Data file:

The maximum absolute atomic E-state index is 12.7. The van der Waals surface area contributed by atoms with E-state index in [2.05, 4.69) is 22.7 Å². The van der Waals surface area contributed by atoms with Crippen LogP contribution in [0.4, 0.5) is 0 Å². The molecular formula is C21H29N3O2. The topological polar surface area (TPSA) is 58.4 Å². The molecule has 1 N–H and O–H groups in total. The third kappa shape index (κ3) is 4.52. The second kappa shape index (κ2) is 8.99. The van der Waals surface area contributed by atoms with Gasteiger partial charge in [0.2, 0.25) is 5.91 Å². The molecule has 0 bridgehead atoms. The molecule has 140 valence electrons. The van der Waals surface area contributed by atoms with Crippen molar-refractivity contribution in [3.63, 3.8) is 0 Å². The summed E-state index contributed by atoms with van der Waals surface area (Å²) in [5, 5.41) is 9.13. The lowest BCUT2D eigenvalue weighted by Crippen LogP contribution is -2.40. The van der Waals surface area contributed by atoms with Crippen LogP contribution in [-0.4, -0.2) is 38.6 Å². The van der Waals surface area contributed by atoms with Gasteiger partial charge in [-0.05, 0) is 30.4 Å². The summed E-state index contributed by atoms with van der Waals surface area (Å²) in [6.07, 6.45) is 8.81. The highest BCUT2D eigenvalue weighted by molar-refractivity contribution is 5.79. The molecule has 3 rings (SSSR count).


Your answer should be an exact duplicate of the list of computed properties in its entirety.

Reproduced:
The maximum absolute atomic E-state index is 12.7. The van der Waals surface area contributed by atoms with E-state index in [2.05, 4.69) is 22.7 Å². The van der Waals surface area contributed by atoms with Crippen LogP contribution in [0.4, 0.5) is 0 Å². The molecular formula is C21H29N3O2. The topological polar surface area (TPSA) is 58.4 Å². The molecule has 1 N–H and O–H groups in total. The third kappa shape index (κ3) is 4.52. The second kappa shape index (κ2) is 8.99. The van der Waals surface area contributed by atoms with Gasteiger partial charge in [0.2, 0.25) is 5.91 Å². The molecule has 0 bridgehead atoms. The molecule has 140 valence electrons. The van der Waals surface area contributed by atoms with Crippen molar-refractivity contribution in [3.63, 3.8) is 0 Å². The summed E-state index contributed by atoms with van der Waals surface area (Å²) in [5, 5.41) is 9.13. The lowest BCUT2D eigenvalue weighted by Crippen LogP contribution is -2.40. The van der Waals surface area contributed by atoms with Crippen LogP contribution in [-0.4, -0.2) is 38.6 Å². The van der Waals surface area contributed by atoms with Gasteiger partial charge in [-0.05, 0) is 30.4 Å². The summed E-state index contributed by atoms with van der Waals surface area (Å²) in [6.07, 6.45) is 8.81. The highest BCUT2D eigenvalue weighted by molar-refractivity contribution is 5.79. The molecule has 3 rings (SSSR count).